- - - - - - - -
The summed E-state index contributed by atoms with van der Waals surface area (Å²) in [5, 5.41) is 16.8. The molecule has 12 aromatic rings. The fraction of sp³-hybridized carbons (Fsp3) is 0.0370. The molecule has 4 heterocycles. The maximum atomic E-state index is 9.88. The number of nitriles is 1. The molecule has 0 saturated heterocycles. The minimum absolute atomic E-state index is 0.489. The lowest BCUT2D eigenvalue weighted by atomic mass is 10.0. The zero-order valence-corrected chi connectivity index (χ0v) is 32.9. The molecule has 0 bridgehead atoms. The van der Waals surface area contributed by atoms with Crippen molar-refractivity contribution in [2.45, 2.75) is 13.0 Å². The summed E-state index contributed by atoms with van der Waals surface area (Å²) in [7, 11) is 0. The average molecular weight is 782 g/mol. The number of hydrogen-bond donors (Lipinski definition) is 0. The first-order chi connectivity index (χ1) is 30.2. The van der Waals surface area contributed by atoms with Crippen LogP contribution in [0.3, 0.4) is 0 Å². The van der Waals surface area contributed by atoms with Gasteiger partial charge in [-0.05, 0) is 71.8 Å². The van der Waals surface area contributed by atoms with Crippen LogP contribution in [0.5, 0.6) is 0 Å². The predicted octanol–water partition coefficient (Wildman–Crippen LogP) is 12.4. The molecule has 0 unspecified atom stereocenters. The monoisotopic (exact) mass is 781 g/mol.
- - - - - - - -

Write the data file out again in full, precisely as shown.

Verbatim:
The summed E-state index contributed by atoms with van der Waals surface area (Å²) in [5, 5.41) is 16.8. The molecule has 12 aromatic rings. The fraction of sp³-hybridized carbons (Fsp3) is 0.0370. The molecule has 4 heterocycles. The maximum atomic E-state index is 9.88. The number of nitriles is 1. The molecule has 0 saturated heterocycles. The minimum absolute atomic E-state index is 0.489. The lowest BCUT2D eigenvalue weighted by atomic mass is 10.0. The zero-order valence-corrected chi connectivity index (χ0v) is 32.9. The molecule has 0 bridgehead atoms. The van der Waals surface area contributed by atoms with Crippen molar-refractivity contribution in [2.45, 2.75) is 13.0 Å². The summed E-state index contributed by atoms with van der Waals surface area (Å²) in [7, 11) is 0. The average molecular weight is 782 g/mol. The number of hydrogen-bond donors (Lipinski definition) is 0. The first-order chi connectivity index (χ1) is 30.2. The van der Waals surface area contributed by atoms with Crippen LogP contribution in [0.3, 0.4) is 0 Å². The van der Waals surface area contributed by atoms with Gasteiger partial charge in [-0.05, 0) is 71.8 Å². The van der Waals surface area contributed by atoms with Crippen LogP contribution in [0.5, 0.6) is 0 Å². The predicted octanol–water partition coefficient (Wildman–Crippen LogP) is 12.4. The molecule has 0 unspecified atom stereocenters. The monoisotopic (exact) mass is 781 g/mol.